Thanks for stopping by. My name is Roy Dutton. Our family arrived in Wallasey during the 1860's this is our story. With hundreds of photographs, and newspaper cuttings. Have a look around and enjoy your trip into the past.
To give me an idea of who's been visiting me here, you can write in the guestbook.
Sixteen Decades in Wallasey
For over sixteen decades my family has been woven into the very fabric of Wallasey life. The book, with many original photographs and information, was originally intended for members of our family, but it may be of interest to a wider audience. Many of the places described no longer exist and have been wiped off the map.
The book starts with the history of the Dutton’s on my father’s side and the Hammond’s on my mothers side of the family, and continues with my autobiography.
Welcome to my life and my ancestors, I hope you have as much enjoyment reading this book as much as I have had in writing.
The constant procession of ocean-going liners up and down the Mersey was a real spectacle .Wallasey has eight miles of Promenade fringed by golden sands. With children’s talent contests "Joytime" in Vale Park. The Tower Grounds, rides, skating, and a figure of eight. We even had a Circus and a Zoo. The New Palace Indoor Amusement Park the largest in England. Tommy Mann’s miniature railway operated in the tower grounds next to the promenade. Trips on the “Royal Iris” the ferries and a magnificent pier. And don’t forget the largest outdoor swimming pool in Europe. What a place to grow up in!. It was my Disneyland and on my very own doorstep.
A Tale of Two Cities
A tale of two cities is the story of our tenure of the City Pub, its history and the characters that crossed its doorway. Followed by a dip into the smorgasbord of Manchester's glorious past, from the clubs and pubs that have faded into history.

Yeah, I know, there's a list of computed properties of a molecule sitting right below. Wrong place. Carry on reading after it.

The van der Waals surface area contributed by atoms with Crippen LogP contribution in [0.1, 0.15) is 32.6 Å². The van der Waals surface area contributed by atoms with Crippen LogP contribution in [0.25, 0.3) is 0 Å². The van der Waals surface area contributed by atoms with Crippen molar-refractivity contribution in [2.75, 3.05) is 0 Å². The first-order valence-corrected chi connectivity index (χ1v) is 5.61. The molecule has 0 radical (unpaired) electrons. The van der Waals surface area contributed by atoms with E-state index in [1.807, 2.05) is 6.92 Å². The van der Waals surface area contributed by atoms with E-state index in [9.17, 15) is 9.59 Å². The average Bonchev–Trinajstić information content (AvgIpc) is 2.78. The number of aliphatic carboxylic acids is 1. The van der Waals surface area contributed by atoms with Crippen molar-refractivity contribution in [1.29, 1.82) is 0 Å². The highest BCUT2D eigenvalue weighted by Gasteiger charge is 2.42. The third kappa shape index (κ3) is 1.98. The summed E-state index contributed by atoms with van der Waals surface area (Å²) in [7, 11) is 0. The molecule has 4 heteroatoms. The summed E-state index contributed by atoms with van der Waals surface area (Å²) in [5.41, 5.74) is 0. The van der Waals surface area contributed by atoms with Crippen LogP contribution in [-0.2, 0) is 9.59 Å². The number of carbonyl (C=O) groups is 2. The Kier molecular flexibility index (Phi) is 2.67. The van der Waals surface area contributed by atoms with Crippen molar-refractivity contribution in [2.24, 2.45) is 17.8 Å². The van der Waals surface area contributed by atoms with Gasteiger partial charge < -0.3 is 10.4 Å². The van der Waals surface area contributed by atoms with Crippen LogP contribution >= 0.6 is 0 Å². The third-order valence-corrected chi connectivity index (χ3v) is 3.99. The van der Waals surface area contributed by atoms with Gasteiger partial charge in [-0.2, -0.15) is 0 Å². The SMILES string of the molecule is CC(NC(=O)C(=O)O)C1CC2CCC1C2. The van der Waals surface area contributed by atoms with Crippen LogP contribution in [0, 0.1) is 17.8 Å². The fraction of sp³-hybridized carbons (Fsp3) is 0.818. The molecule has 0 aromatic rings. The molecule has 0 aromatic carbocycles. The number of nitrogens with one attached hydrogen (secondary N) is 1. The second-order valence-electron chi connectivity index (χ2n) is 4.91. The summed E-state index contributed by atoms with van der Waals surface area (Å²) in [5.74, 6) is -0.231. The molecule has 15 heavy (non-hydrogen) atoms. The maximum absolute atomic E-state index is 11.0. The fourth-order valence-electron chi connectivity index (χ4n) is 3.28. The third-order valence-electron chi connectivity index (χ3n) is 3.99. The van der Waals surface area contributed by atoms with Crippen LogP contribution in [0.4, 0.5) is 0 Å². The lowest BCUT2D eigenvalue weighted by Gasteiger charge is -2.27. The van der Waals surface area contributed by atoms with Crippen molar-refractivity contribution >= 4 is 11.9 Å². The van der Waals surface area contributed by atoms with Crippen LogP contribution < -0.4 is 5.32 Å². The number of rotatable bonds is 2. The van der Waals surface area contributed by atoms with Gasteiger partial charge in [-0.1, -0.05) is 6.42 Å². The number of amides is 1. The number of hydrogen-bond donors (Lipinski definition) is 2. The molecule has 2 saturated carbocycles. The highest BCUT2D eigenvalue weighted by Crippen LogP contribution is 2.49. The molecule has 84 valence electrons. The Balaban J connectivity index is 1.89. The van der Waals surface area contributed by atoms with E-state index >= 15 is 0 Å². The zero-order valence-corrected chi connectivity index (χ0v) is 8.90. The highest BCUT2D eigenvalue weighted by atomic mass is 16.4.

To the buildings and places lost in the passage of time. With contemporary newspaper cuttings of events and the people that helped shape the city of Manchester.
I hope you enjoy the tale of two cities as much as I have in
The History of New Brighton Tower & Grounds
One of the most important structures ever built in Victorian Britain, the tallest building in the land, it stood at 567 feet. The Tower had been constructed in record time. It towered over the greatest port in the land, a beacon to the shipping that sailed in and out of the River Mersey.
The Tower Theatre, sited between the legs of the
tower, could accommodate an audience of 2,500, while the ballroom the largest in the North could entertain another 1000 couples dancing the night away.
Taking a walk down memory lane, and chronicling many of the famous faces that have trodden the boards including the Beatles that appeared 27 times.
Flaybrick Hill Cemetery
Designed by renowned Victorian landscape
designer Edward Kemp and opened in 1864.
Flaybrick is the final resting place of over
100,000 people from the Wirral area and
beyond, including Kemp himself.
The cemetery’s significance is recognised by
its Grade II listing on the Register of
Historic Parks and Gardens.
With over 100,000 people buried in 10,000
graves. Flaybrick is a place to remember
the people who have gone before us and to
celebrate their achievements.